My Architect (2003)



(director/writer: Nathaniel Kahn; cinematographer: Bob Richman; editor: Sabine Krayenbuehl; music: Joseph Vitarelli; cast: Nathaniel Kahn (Narrator), Louis I. Kahn, Philip Johnson, Vincent Scully, I. M. Pei, Anne Tyng, Edmund Bacon, Richard Saul Wurman, Frank Gehry, Robert Boudreau, Harriet Pattison, Susannah Jones, Charles Jones, Edwina Pattison Daniels, Robert A. M. Stern, Teddy Kollek, Moshe Safdie, Sue Ann Kahn, Alexandra Tyng, Duncan Buell, Shamsul Wares; Runtime: 110; MPAA Rating: NR; producer: Susan Rose Behr/Nathaniel Kahn; New Yorker Films; 2003)

A very warm, lyrical, humorous, moving and insightful film.

Reviewed by Dennis Schwartz

Filmmaker Nathaniel Kahn uses the film to explore the mysterious nomad life of his genius idealistic father–the renown architect Louis Kahn–a father he barely knew except for brief once a week visits during his childhood. Kahn, one of the most influential international architects of the second half of the twentieth century, died in 1974 at the age of 73, of a heart attack, as a bankrupt loner in the rest room of New York City’s Penn Station when Nathaniel was only 11. Since his address was crossed out on his passport, his body was taken to the morgue and was unclaimed for three days. He had just returned from India, where he was commissioned to build an office building for internal management, as his design remained intact and was completed after his death by other firms. His long list of acclaimed buildings include some of the following: the Salk Institute in La Jolla, the Phillips Exeter Academy Library in New Hampshire, Kimbell Art Museum in Fort Worth, Richards Medical Research Building in Philadelphia, National Capital of Bangladesh Assembly Hall in Dacca, and the Yale Art Gallery in New Haven. It was suggested by colleagues that, aside from the well-received Richards building, he was prevented from building in his Philly hometown due to anti-Semititic feelings by the town’s upper-crust leaders and artistic differences with the pig-headed city manager Edmund Bacon.

Louis was facially scarred in childhood for life when some coals set his clothes on fire, which he was drawn to because the light struck his curiosity. This happened in his birthplace on the island of Osel off the coast of Estonia, when he was a toddler. His working-class family immigrated in 1905, when he was four years old, to Philadelphia, where he grew up in poverty but excelled in school and was able to win a scholarship to the University of Pennsylvania. He received a degree in architecture and later taught at both Penn and Yale, but the minuscule 5 feet 6 inches Louis didn’t see his architecture career sprout until he was in his fifties.

It’s a very moving and beautifully realized first-person account about the legendary architect’s work, spiritual growth and unusual personal life, as some 25 years later and after five years of filming Nathaniel hopes to connect some of the dots in his father’s shadowy past. Nathaniel was born out of wedlock and was never publicly acknowledged by his assimilated Jewish father. Nathaniel’s Protestant mother, Harriet Pattison, worked in the same Philadelphia office as a landscape designer, and was aware that Lou was married to Esther Israeli and had a grown daughter Sue Ann. Esther supported him in his desperate early times and financially helped him open his first architecture firm.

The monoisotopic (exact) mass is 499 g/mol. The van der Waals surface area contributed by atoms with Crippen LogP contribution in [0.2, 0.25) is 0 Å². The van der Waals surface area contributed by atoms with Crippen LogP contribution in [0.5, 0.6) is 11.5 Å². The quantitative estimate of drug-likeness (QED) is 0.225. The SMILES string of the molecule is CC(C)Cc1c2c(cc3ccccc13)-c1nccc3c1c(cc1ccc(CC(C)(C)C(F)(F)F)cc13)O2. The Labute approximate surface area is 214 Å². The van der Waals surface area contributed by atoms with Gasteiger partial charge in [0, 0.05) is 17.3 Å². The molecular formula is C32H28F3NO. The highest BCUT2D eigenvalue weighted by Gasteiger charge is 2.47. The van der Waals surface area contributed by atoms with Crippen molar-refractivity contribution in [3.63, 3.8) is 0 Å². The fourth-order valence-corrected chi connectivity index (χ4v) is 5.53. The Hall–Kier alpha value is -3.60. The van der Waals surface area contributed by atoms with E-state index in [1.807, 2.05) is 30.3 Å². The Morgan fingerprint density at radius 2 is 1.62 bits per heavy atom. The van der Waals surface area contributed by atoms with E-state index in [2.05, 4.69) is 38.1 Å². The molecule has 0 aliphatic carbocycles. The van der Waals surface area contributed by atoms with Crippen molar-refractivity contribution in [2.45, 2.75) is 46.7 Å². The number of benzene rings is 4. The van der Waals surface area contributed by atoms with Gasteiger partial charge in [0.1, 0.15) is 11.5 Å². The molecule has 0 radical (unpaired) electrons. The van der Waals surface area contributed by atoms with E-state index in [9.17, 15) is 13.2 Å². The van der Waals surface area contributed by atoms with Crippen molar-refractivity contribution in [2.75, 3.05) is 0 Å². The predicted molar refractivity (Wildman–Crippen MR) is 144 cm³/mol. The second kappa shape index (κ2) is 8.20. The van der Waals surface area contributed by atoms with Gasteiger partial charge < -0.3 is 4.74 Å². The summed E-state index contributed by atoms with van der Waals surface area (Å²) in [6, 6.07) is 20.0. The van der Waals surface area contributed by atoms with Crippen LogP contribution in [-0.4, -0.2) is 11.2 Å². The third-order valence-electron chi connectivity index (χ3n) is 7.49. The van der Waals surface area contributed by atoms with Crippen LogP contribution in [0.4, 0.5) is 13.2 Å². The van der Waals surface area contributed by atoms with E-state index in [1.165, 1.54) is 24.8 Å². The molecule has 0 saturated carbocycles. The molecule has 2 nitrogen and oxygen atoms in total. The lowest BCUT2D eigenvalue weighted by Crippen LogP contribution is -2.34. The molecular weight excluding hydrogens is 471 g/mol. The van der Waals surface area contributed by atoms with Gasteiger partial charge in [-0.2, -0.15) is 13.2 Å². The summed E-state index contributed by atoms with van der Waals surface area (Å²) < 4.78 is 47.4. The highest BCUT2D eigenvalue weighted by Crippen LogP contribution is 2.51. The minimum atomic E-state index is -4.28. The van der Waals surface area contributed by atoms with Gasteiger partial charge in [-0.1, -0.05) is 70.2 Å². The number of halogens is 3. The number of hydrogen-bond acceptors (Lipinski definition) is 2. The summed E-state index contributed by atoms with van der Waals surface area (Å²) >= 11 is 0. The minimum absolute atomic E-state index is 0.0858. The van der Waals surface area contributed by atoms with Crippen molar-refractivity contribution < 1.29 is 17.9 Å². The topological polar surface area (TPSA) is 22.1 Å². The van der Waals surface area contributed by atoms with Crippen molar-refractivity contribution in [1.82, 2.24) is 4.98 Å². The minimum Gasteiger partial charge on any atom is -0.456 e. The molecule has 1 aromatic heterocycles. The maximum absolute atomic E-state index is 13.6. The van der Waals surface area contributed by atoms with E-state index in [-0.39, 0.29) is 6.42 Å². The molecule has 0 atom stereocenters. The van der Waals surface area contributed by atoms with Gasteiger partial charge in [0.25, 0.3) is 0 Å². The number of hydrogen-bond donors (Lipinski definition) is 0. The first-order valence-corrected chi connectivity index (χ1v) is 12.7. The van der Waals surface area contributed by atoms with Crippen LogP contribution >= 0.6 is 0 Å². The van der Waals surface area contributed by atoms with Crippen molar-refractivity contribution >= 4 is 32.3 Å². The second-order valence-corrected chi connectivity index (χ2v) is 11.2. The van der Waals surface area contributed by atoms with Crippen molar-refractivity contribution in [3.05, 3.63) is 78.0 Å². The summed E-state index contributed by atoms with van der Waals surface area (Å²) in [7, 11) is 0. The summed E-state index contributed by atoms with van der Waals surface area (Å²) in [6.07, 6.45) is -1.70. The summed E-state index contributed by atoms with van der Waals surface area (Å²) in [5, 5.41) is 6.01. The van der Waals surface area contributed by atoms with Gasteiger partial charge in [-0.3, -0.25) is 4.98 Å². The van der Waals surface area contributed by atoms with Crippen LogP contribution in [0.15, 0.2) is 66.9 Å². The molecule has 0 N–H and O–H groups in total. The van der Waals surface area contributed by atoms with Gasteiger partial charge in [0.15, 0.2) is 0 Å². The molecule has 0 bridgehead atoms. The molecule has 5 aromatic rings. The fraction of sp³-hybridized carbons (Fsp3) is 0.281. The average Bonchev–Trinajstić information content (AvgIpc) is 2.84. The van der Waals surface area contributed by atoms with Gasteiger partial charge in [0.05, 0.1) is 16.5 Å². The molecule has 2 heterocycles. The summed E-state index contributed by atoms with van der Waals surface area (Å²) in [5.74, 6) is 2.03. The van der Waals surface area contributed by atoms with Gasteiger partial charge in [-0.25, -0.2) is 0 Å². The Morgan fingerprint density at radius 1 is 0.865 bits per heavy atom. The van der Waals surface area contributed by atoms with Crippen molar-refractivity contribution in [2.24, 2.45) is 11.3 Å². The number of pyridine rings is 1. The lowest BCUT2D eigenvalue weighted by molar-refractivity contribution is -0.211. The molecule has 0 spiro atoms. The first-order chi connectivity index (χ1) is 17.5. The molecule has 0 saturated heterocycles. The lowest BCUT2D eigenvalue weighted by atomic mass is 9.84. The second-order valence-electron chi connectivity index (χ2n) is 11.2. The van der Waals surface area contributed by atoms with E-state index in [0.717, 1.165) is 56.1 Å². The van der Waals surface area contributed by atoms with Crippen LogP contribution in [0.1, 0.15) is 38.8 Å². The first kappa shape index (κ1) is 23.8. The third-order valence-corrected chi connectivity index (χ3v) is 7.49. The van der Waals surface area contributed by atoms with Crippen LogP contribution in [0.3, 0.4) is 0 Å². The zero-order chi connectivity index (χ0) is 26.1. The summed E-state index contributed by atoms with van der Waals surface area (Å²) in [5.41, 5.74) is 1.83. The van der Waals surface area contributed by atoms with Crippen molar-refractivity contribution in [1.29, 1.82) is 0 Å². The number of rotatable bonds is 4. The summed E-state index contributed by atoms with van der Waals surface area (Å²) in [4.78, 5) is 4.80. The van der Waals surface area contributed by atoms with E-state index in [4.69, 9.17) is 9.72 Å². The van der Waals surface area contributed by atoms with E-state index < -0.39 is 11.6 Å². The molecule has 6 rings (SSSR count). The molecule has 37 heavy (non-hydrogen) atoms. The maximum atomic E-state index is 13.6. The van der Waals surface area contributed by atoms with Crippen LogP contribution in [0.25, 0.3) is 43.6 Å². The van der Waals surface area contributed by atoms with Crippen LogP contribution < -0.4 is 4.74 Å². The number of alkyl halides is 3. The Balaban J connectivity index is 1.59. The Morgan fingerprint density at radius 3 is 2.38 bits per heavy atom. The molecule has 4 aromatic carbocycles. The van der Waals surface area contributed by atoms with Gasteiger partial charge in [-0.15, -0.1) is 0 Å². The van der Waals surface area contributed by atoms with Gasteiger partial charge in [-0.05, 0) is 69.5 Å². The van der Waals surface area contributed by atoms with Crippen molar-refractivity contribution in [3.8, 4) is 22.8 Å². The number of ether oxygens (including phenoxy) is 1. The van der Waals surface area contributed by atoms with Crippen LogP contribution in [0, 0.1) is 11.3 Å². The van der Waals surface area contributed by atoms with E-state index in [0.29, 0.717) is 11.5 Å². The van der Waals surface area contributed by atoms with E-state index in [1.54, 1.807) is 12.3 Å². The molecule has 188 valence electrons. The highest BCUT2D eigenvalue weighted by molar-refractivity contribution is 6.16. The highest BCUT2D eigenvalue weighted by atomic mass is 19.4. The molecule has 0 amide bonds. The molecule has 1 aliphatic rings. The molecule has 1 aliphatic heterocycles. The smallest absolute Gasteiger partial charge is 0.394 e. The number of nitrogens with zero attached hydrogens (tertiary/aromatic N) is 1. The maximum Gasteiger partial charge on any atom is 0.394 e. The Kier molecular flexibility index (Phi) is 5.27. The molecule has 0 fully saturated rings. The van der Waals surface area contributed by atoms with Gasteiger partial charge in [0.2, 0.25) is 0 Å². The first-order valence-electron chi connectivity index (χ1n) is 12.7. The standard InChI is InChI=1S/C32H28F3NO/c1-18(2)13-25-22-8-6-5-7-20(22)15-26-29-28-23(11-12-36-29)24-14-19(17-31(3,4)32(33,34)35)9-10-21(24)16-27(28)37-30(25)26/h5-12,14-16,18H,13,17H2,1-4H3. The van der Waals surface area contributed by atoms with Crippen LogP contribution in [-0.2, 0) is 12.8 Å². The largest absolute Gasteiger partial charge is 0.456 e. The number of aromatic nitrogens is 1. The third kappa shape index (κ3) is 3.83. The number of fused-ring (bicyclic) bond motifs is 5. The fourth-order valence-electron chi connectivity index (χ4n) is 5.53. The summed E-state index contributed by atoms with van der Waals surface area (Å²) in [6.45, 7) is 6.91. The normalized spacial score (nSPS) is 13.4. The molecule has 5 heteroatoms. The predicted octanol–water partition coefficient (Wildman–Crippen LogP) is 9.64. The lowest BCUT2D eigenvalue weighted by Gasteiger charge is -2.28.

The unfaithful Louis finished a longtime affair with another architect in his office, Anne Tyng, who also gave birth to a daughter of his named Alexandra. Soon afterwards he began his affair with Harriet. It is interesting how Harriet bares no visible anger towards Louis for never leaving his wife and eventually abandoning her and leaving her alone to raise their son, as she loved him so much and passively accepted her lonely lot in life–never meeting another man.

The son’s journey takes him to visit the sites of his father’s major works and to a series of startling interviews with old friends of his father’s, bemused relatives, taxi drivers who only knew his father casually as a womanizer, fellow noted architects such as Philip Johnson, Frank Gehry and I. M. Pei who speak glowingly of him and finally to revealing interviews with his father’s mistresses and his two half-sisters. Louis’s children meet in the ultra-modern Fisher House he built outside of Philly and exchange revelations, and decide if they are really a family. Only his loyal wife Esther does not appear live due to her death in 1996, but there’s a videotape interview from an earlier date.

The son’s search tries to put all the pieces to this unique man’s life together as if it were a Chinese puzzle, and the son hopes he can understand his complicated father a little better. Louis was an elusive man who believed he can best express himself in his work, as he often mentioned that human relations can’t always be relied upon. But by the end of his quest Nathaniel had a much better understanding of what motivated his father and an even greater appreciation of his father as both a flawed man and as an uncompromising artist.

Nathaniel creates a very warm, lyrical, humorous, moving and insightful film, whose subject-matter is universal even though it goes into the particulars of his father’s life–where he shunned money as the ‘be all of life’ and failed to meet the demands of business by always posturing as an artist living only for his art. I was totally taken by this story, finding it one of the more fascinating bios ever filmed.